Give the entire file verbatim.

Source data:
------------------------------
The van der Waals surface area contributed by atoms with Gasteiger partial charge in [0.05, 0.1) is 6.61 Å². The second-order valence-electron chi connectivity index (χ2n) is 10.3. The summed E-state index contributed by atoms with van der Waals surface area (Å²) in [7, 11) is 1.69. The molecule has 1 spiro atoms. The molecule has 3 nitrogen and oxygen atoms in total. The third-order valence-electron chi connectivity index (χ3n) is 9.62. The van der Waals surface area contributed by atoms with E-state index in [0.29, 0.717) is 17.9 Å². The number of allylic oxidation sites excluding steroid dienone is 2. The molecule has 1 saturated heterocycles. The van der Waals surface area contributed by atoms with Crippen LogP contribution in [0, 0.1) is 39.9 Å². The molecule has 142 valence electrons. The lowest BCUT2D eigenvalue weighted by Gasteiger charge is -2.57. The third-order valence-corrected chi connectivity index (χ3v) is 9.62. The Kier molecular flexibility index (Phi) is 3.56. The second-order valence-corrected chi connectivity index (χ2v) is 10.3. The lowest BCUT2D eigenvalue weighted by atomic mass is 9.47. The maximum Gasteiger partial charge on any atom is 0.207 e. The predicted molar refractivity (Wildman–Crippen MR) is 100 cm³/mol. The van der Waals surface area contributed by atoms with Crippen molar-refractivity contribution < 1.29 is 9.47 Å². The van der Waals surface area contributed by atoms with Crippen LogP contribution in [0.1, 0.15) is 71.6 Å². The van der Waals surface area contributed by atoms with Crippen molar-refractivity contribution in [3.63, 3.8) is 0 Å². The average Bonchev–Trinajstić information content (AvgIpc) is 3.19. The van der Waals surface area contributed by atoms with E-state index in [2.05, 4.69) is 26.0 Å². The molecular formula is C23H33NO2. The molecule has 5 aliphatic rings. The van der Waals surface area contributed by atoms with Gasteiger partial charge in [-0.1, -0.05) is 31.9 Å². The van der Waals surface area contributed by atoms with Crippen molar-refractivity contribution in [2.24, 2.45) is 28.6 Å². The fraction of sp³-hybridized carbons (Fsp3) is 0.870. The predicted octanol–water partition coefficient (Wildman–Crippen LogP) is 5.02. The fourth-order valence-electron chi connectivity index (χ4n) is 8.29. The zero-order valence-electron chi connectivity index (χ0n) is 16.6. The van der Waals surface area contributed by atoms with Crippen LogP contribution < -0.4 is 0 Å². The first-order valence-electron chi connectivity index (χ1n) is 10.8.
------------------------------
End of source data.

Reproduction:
The van der Waals surface area contributed by atoms with Gasteiger partial charge in [0.05, 0.1) is 6.61 Å². The second-order valence-electron chi connectivity index (χ2n) is 10.3. The summed E-state index contributed by atoms with van der Waals surface area (Å²) in [7, 11) is 1.69. The molecule has 1 spiro atoms. The molecule has 3 nitrogen and oxygen atoms in total. The third-order valence-electron chi connectivity index (χ3n) is 9.62. The van der Waals surface area contributed by atoms with E-state index in [0.29, 0.717) is 17.9 Å². The number of allylic oxidation sites excluding steroid dienone is 2. The molecule has 1 saturated heterocycles. The van der Waals surface area contributed by atoms with Crippen LogP contribution in [0, 0.1) is 39.9 Å². The molecule has 142 valence electrons. The lowest BCUT2D eigenvalue weighted by Gasteiger charge is -2.57. The third-order valence-corrected chi connectivity index (χ3v) is 9.62. The Kier molecular flexibility index (Phi) is 3.56. The second-order valence-corrected chi connectivity index (χ2v) is 10.3. The lowest BCUT2D eigenvalue weighted by atomic mass is 9.47. The maximum Gasteiger partial charge on any atom is 0.207 e. The predicted molar refractivity (Wildman–Crippen MR) is 100 cm³/mol. The van der Waals surface area contributed by atoms with Crippen molar-refractivity contribution < 1.29 is 9.47 Å². The van der Waals surface area contributed by atoms with Crippen LogP contribution in [0.1, 0.15) is 71.6 Å². The van der Waals surface area contributed by atoms with Crippen molar-refractivity contribution in [3.63, 3.8) is 0 Å². The average Bonchev–Trinajstić information content (AvgIpc) is 3.19. The van der Waals surface area contributed by atoms with E-state index in [2.05, 4.69) is 26.0 Å². The molecular formula is C23H33NO2. The molecule has 5 aliphatic rings. The van der Waals surface area contributed by atoms with Gasteiger partial charge in [-0.1, -0.05) is 31.9 Å². The van der Waals surface area contributed by atoms with Crippen molar-refractivity contribution in [2.24, 2.45) is 28.6 Å². The fraction of sp³-hybridized carbons (Fsp3) is 0.870. The predicted octanol–water partition coefficient (Wildman–Crippen LogP) is 5.02. The fourth-order valence-electron chi connectivity index (χ4n) is 8.29. The zero-order valence-electron chi connectivity index (χ0n) is 16.6. The van der Waals surface area contributed by atoms with Crippen LogP contribution < -0.4 is 0 Å². The first-order valence-electron chi connectivity index (χ1n) is 10.8.